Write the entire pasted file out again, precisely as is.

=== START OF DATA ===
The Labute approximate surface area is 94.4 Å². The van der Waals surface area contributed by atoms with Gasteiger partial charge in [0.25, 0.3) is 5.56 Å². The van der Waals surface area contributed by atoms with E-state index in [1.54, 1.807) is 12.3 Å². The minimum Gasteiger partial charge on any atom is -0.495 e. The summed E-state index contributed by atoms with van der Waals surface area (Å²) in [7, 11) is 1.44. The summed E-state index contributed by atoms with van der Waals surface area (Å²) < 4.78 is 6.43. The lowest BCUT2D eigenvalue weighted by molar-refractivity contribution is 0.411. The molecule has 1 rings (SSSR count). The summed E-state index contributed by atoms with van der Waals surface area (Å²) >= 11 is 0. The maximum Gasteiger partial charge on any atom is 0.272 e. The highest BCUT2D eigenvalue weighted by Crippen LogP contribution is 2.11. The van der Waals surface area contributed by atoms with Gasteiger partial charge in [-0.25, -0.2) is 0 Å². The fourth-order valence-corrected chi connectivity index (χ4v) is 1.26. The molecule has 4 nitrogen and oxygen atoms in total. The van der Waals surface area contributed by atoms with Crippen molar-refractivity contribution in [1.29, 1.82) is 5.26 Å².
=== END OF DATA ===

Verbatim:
The Labute approximate surface area is 94.4 Å². The van der Waals surface area contributed by atoms with Gasteiger partial charge in [0.25, 0.3) is 5.56 Å². The van der Waals surface area contributed by atoms with E-state index in [1.54, 1.807) is 12.3 Å². The minimum Gasteiger partial charge on any atom is -0.495 e. The summed E-state index contributed by atoms with van der Waals surface area (Å²) in [7, 11) is 1.44. The summed E-state index contributed by atoms with van der Waals surface area (Å²) < 4.78 is 6.43. The lowest BCUT2D eigenvalue weighted by molar-refractivity contribution is 0.411. The molecule has 1 rings (SSSR count). The summed E-state index contributed by atoms with van der Waals surface area (Å²) >= 11 is 0. The maximum Gasteiger partial charge on any atom is 0.272 e. The highest BCUT2D eigenvalue weighted by Crippen LogP contribution is 2.11. The van der Waals surface area contributed by atoms with Gasteiger partial charge in [-0.25, -0.2) is 0 Å². The fourth-order valence-corrected chi connectivity index (χ4v) is 1.26. The molecule has 4 nitrogen and oxygen atoms in total. The van der Waals surface area contributed by atoms with Crippen molar-refractivity contribution in [1.29, 1.82) is 5.26 Å².